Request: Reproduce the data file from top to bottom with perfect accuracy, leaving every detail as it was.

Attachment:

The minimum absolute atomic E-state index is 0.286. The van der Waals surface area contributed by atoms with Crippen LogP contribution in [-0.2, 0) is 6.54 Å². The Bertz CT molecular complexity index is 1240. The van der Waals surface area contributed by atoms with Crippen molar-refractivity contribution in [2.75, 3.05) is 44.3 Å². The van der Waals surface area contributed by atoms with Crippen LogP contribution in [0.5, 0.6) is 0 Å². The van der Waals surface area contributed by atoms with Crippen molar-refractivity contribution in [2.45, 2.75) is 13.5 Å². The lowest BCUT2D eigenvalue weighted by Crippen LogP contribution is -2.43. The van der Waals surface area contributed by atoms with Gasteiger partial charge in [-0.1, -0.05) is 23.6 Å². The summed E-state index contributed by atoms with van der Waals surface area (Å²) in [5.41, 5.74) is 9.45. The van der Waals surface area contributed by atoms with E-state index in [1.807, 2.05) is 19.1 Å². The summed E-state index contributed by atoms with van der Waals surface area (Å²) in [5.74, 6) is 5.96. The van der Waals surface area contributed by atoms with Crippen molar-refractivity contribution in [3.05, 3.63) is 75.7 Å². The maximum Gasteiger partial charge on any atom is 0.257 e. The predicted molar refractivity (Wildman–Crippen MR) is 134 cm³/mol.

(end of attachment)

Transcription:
The minimum absolute atomic E-state index is 0.286. The van der Waals surface area contributed by atoms with Crippen LogP contribution in [-0.2, 0) is 6.54 Å². The Bertz CT molecular complexity index is 1240. The van der Waals surface area contributed by atoms with Crippen molar-refractivity contribution in [2.75, 3.05) is 44.3 Å². The van der Waals surface area contributed by atoms with Crippen LogP contribution in [0.5, 0.6) is 0 Å². The van der Waals surface area contributed by atoms with Crippen molar-refractivity contribution in [2.45, 2.75) is 13.5 Å². The lowest BCUT2D eigenvalue weighted by Crippen LogP contribution is -2.43. The van der Waals surface area contributed by atoms with Gasteiger partial charge in [-0.1, -0.05) is 23.6 Å². The summed E-state index contributed by atoms with van der Waals surface area (Å²) in [5.41, 5.74) is 9.45. The van der Waals surface area contributed by atoms with E-state index in [1.807, 2.05) is 19.1 Å². The summed E-state index contributed by atoms with van der Waals surface area (Å²) in [5.74, 6) is 5.96. The van der Waals surface area contributed by atoms with Crippen molar-refractivity contribution in [3.05, 3.63) is 75.7 Å². The maximum Gasteiger partial charge on any atom is 0.257 e. The predicted molar refractivity (Wildman–Crippen MR) is 134 cm³/mol.